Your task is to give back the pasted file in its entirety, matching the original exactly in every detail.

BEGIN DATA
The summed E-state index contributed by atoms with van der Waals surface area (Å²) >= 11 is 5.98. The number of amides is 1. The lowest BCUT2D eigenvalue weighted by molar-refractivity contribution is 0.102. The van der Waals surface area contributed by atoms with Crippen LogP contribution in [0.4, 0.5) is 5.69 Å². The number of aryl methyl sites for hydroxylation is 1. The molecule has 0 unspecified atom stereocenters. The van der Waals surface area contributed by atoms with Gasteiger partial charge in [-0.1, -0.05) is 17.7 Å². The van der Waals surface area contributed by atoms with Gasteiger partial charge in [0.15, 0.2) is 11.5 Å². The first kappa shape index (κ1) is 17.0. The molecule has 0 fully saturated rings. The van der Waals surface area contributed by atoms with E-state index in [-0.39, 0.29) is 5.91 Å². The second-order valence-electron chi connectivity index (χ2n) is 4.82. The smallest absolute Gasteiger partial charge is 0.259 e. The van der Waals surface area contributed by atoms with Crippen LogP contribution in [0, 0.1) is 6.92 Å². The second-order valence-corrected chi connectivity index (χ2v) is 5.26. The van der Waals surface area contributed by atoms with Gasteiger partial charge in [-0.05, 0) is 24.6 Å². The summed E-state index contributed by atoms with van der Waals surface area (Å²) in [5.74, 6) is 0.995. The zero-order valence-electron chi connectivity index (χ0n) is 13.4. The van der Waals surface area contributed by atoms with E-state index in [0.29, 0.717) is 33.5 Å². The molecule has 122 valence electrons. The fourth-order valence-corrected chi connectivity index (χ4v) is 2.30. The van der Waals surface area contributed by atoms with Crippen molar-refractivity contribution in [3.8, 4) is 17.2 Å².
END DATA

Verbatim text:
The summed E-state index contributed by atoms with van der Waals surface area (Å²) >= 11 is 5.98. The number of amides is 1. The lowest BCUT2D eigenvalue weighted by molar-refractivity contribution is 0.102. The van der Waals surface area contributed by atoms with Crippen LogP contribution in [0.4, 0.5) is 5.69 Å². The number of aryl methyl sites for hydroxylation is 1. The molecule has 0 unspecified atom stereocenters. The van der Waals surface area contributed by atoms with Gasteiger partial charge in [-0.1, -0.05) is 17.7 Å². The van der Waals surface area contributed by atoms with Gasteiger partial charge in [0.15, 0.2) is 11.5 Å². The first kappa shape index (κ1) is 17.0. The molecule has 0 fully saturated rings. The van der Waals surface area contributed by atoms with E-state index in [-0.39, 0.29) is 5.91 Å². The second-order valence-electron chi connectivity index (χ2n) is 4.82. The smallest absolute Gasteiger partial charge is 0.259 e. The van der Waals surface area contributed by atoms with Crippen LogP contribution in [0, 0.1) is 6.92 Å². The second-order valence-corrected chi connectivity index (χ2v) is 5.26. The van der Waals surface area contributed by atoms with Gasteiger partial charge in [-0.05, 0) is 24.6 Å². The summed E-state index contributed by atoms with van der Waals surface area (Å²) in [5.74, 6) is 0.995. The zero-order valence-electron chi connectivity index (χ0n) is 13.4. The van der Waals surface area contributed by atoms with E-state index in [0.29, 0.717) is 33.5 Å². The molecule has 122 valence electrons. The fourth-order valence-corrected chi connectivity index (χ4v) is 2.30. The van der Waals surface area contributed by atoms with Crippen molar-refractivity contribution in [3.8, 4) is 17.2 Å².